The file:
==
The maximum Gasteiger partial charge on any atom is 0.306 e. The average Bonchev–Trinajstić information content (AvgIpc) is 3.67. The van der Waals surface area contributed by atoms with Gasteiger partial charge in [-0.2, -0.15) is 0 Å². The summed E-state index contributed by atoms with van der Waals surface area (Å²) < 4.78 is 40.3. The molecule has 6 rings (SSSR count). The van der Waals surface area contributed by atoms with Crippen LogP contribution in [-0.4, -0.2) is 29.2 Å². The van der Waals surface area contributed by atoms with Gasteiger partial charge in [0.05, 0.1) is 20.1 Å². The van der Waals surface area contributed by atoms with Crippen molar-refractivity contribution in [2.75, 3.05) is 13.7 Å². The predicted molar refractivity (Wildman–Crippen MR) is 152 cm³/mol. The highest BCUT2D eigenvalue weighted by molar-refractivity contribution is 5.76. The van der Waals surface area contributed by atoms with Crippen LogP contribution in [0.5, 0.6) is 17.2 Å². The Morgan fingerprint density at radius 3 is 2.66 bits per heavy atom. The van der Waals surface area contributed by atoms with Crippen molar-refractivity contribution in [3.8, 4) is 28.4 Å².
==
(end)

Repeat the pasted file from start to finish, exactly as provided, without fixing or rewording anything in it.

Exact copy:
The maximum Gasteiger partial charge on any atom is 0.306 e. The average Bonchev–Trinajstić information content (AvgIpc) is 3.67. The van der Waals surface area contributed by atoms with Gasteiger partial charge in [-0.2, -0.15) is 0 Å². The summed E-state index contributed by atoms with van der Waals surface area (Å²) < 4.78 is 40.3. The molecule has 6 rings (SSSR count). The van der Waals surface area contributed by atoms with Crippen LogP contribution in [-0.4, -0.2) is 29.2 Å². The van der Waals surface area contributed by atoms with Gasteiger partial charge in [0.05, 0.1) is 20.1 Å². The van der Waals surface area contributed by atoms with Crippen molar-refractivity contribution in [2.75, 3.05) is 13.7 Å². The predicted molar refractivity (Wildman–Crippen MR) is 152 cm³/mol. The highest BCUT2D eigenvalue weighted by molar-refractivity contribution is 5.76. The van der Waals surface area contributed by atoms with Crippen LogP contribution in [0.5, 0.6) is 17.2 Å². The Morgan fingerprint density at radius 3 is 2.66 bits per heavy atom. The van der Waals surface area contributed by atoms with Crippen molar-refractivity contribution in [3.8, 4) is 28.4 Å².